Stainless prices are under continuing pressure from slack demand and nickel weakness. Domestic producers have been unable to sustain increases in monthly surcharges for most types, although base price increases enacted earlier in the year seem to be holding. China’s stainless production and consumption is thought to be slumping.


Most domestic stainless steel surcharges are heading lower for June, according to American Metal Market (AMM). Types 201, 304 and 316 extras are declining in a range from (1.41) percent for Type 201 to (4.69) percent Type 316. Domestic producers have left Type 430 surcharges unchanged. Lower tags for nickel, manganese and moly explain the restraint.


LME's cash nickel contract averaged $9,668.61 per tonne in April, down from $10,230.43 per tonne in March. May saw further erosion, with the LME's cash nickel contract closing the official session at $8,810 per tonne ($4 per pound) on May 31, down (3.5) percent from a week earlier. Nobody sees a significant boost on the horizon, now that nickel exports are flowing again from Indonesia, and the Philippines dismissed an environmental official who had ordered the closure or suspension of more than two dozen mining operations.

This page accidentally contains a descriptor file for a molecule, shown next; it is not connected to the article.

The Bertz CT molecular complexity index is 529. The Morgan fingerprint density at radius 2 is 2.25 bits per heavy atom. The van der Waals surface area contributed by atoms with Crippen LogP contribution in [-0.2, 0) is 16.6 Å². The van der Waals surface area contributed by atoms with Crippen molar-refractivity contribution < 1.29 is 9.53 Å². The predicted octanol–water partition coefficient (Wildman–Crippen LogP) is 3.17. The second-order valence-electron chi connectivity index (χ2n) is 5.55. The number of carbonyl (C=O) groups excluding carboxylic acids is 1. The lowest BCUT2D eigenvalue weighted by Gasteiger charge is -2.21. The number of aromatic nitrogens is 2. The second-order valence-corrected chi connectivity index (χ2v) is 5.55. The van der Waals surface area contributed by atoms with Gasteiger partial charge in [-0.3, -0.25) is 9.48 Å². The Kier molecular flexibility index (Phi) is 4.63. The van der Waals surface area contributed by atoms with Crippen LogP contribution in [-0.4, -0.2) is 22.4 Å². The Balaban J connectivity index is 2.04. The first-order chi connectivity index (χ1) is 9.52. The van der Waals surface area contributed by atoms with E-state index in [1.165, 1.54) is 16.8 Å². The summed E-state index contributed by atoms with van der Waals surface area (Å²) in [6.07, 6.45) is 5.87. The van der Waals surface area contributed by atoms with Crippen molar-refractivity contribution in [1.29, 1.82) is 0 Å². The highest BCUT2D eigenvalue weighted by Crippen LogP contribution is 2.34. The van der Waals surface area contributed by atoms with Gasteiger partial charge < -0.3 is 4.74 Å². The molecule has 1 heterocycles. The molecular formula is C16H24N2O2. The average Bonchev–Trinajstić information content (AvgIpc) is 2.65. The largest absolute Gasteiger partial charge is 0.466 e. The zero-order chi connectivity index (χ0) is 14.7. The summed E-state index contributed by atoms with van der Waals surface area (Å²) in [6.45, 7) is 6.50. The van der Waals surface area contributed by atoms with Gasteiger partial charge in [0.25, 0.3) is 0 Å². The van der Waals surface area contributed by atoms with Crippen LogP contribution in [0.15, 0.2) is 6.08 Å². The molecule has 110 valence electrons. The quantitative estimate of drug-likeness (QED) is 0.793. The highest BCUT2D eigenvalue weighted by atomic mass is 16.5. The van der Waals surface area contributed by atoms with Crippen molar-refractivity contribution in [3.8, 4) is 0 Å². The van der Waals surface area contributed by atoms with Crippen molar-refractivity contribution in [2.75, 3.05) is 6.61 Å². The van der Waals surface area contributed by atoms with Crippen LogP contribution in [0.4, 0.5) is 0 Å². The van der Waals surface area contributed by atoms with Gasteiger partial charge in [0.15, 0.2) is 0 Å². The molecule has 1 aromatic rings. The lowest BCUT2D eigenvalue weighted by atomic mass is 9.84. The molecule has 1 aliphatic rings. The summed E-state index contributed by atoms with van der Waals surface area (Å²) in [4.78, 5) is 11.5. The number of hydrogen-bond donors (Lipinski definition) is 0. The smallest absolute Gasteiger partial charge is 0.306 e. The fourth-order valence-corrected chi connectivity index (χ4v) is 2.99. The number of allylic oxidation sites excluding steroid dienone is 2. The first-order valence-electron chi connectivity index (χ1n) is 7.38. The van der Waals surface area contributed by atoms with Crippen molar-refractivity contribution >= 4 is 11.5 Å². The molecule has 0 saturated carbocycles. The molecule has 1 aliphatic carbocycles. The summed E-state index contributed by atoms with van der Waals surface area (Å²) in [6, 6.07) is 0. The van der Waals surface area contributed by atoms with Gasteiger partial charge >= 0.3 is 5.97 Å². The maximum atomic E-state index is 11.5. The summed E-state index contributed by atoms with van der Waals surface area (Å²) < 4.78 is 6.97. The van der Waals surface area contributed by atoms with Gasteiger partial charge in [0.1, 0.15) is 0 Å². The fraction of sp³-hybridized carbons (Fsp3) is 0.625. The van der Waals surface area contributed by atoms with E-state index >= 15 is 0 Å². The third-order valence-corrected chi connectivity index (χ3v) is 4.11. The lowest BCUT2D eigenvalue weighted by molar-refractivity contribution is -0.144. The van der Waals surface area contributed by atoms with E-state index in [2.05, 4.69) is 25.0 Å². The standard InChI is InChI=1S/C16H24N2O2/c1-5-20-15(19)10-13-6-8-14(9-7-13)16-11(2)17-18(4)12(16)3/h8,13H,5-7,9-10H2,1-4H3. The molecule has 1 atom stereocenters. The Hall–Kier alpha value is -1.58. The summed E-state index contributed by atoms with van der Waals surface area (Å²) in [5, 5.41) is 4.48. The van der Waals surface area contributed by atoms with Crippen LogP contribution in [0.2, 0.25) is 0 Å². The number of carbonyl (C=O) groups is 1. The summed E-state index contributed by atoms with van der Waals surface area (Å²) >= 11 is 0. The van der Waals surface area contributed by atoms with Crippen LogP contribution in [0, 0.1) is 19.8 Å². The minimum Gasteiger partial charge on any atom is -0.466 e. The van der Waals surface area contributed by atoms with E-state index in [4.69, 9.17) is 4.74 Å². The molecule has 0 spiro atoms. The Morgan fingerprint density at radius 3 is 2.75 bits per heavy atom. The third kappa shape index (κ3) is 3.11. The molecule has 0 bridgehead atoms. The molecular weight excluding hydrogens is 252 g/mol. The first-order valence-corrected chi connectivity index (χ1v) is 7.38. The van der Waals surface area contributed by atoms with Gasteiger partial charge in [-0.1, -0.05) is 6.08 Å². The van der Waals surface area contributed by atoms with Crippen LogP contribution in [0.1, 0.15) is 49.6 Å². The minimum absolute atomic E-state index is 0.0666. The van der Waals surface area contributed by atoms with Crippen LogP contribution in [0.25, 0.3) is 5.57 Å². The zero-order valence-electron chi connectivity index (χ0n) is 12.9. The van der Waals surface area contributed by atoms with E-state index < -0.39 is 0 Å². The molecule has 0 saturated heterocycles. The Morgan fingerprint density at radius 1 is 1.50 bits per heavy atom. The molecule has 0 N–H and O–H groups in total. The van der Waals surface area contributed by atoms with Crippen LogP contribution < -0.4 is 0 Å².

Global stainless steel consumption is expected to slow to a growth rate of 4.0 percent in 2017 and 3.8 percent next year, down from an increase of 9.9 percent last year, according to the International Stainless Steel Forum (ISSF). Last year’s heady growth came as a surprise, and it’s anticipated the global market will adjust.

Global stainless production will reach another new high this year, however, according to MEPS. Last year’s output increased by more than 10.0 percent from 2015, but that growth rate is expected to slow to around 3.75 percent in 2017.